Fringe Box

Socialize

Twitter

Letter: Why Does GBC Refuse To Discuss Allotments Problem At Weyside Village?

Published on: 5 Mar, 2021
Updated on: 5 Mar, 2021

Entrance to Bellfields Allotments.

From: Philippa Wright

Chair, Guildford Allotment Co-operative Society Limited.

In response to:  Opinion: Allotment holders rights must be balanced with the need for affordable houses.

As Cllr John Rigg says, for Dragon readers to get the wrong impression about the proposed allotment relocation for the Weyside Urban Village development would be equally wrong.

Guildford Borough Council, through their Parks and Leisure department, have been very supportive of the Guildford Allotment Society who manage, on their behalf, 15 sites with a total of 657 plots.

The Allotment Society has been grateful for the financial support (£15,000 this year for all sites) which helps the team of volunteers (including all committee members and wardens) maintain the sites.

Philippa Wright, chair of Guildford Allotment Cooperative Society.

If GBC, statutorily obliged to run allotments, were to do what the volunteers do, that would probably necessitate employing three council workers three days a week.

As a guesstimate, salaries plus employer on-cost, plus office space, stationery, phone bill and computers, the overall cost to GBC would be between £80,000 to £100,000 per annum. Therefore, they are getting a very good deal.

The allotment tenants are very aware of the need for housing and are not against the Weyside Village development, but the allotment site itself would accommodate approximately only 60 of the 1,500 houses planned.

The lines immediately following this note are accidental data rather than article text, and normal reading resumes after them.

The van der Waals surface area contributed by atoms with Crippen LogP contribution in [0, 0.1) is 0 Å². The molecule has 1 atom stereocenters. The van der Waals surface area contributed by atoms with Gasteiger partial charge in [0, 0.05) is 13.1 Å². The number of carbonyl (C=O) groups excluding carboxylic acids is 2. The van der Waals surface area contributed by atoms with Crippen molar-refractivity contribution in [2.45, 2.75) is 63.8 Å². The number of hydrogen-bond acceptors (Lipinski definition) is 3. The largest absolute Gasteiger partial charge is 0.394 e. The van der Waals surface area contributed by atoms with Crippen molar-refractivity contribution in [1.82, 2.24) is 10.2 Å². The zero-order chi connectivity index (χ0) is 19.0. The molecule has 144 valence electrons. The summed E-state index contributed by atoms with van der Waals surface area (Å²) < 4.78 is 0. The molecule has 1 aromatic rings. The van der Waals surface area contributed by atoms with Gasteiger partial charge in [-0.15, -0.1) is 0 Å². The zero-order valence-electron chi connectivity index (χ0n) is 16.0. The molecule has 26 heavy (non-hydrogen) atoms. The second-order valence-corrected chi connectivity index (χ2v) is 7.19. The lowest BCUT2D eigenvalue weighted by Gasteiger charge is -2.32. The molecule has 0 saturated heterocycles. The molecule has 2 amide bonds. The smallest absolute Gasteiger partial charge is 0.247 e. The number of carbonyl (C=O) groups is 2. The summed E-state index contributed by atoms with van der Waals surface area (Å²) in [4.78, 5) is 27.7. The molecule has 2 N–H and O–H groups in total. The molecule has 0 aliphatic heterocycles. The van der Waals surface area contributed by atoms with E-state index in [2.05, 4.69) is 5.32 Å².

To retain the site as allotments does not stop the building of houses. The demand for housing is always reflected in the demand for allotments, which also have a waiting-list of nearly 300 Guildford residents.

Much of the planned housing is in apartments and those in apartments tend to seek allotments for their garden space, now much sought after. No additional allotments are being provided for the new WUV homeowners.

As Cllr Rigg says, this scheme has been in the pipeline for 18 years. He also says there were discussions with the Allotment Society from 2004 onwards. In those discussions, we were under the impression that only a part of the site would be needed for housing.

To be told suddenly in 2019 that the entire site was to go came as a considerable shock. There was no consultation whatsoever, a case of “This is going to happen”. The site is statutory and disposing of it is the Secretary of State’s decision. Last August, he decreed the site was not to be disposed of.

Cllr Rigg says: “The new allotments will be delivered in their entirety, meaning the only work for the tenants is the actual move.” He obviously has no idea of the amount of work that goes into soil preparation or the loss of produce.

When fruit bushes etc are moved, to re-establish them takes time. New topsoil does not have the growing power of the well-cultivated soil developed by the tenants at Bellfields.

During the past year, the Allotment Society has made several offers to discuss matters with councillors and/or the planning team but these have never been accepted.

We are keen to find an amicable solution to resolve the situation but GBC appear to be uninterested in discussing the situation with us. Continuing the present approach is only a waste of public money and we very much regret that.

Share This Post

Leave a Comment

Your email address will not be published.